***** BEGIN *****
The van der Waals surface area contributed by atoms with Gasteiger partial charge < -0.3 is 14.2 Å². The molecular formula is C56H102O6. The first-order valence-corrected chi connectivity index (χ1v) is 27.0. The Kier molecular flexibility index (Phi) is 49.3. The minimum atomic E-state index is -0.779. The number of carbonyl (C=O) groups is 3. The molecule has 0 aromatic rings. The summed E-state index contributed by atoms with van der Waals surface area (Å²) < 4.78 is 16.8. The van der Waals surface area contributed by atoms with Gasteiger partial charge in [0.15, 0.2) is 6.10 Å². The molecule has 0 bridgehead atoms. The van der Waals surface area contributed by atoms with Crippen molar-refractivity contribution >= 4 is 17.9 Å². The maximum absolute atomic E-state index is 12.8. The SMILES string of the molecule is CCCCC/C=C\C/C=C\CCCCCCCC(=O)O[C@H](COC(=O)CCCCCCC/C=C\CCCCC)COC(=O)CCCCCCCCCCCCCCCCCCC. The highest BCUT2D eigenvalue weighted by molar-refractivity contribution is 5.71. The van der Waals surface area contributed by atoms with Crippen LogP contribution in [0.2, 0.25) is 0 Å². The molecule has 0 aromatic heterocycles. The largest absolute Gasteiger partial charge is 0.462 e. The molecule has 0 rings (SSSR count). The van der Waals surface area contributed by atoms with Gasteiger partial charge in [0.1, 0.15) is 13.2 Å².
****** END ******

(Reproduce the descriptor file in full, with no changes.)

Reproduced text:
The van der Waals surface area contributed by atoms with Gasteiger partial charge < -0.3 is 14.2 Å². The molecular formula is C56H102O6. The first-order valence-corrected chi connectivity index (χ1v) is 27.0. The Kier molecular flexibility index (Phi) is 49.3. The minimum atomic E-state index is -0.779. The number of carbonyl (C=O) groups is 3. The molecule has 0 aromatic rings. The summed E-state index contributed by atoms with van der Waals surface area (Å²) < 4.78 is 16.8. The van der Waals surface area contributed by atoms with Gasteiger partial charge in [0.15, 0.2) is 6.10 Å². The molecule has 0 bridgehead atoms. The van der Waals surface area contributed by atoms with Crippen molar-refractivity contribution >= 4 is 17.9 Å². The maximum absolute atomic E-state index is 12.8. The SMILES string of the molecule is CCCCC/C=C\C/C=C\CCCCCCCC(=O)O[C@H](COC(=O)CCCCCCC/C=C\CCCCC)COC(=O)CCCCCCCCCCCCCCCCCCC. The highest BCUT2D eigenvalue weighted by molar-refractivity contribution is 5.71. The van der Waals surface area contributed by atoms with Crippen LogP contribution in [0.2, 0.25) is 0 Å². The molecule has 0 aromatic heterocycles. The largest absolute Gasteiger partial charge is 0.462 e. The molecule has 0 rings (SSSR count). The van der Waals surface area contributed by atoms with Gasteiger partial charge in [0.1, 0.15) is 13.2 Å².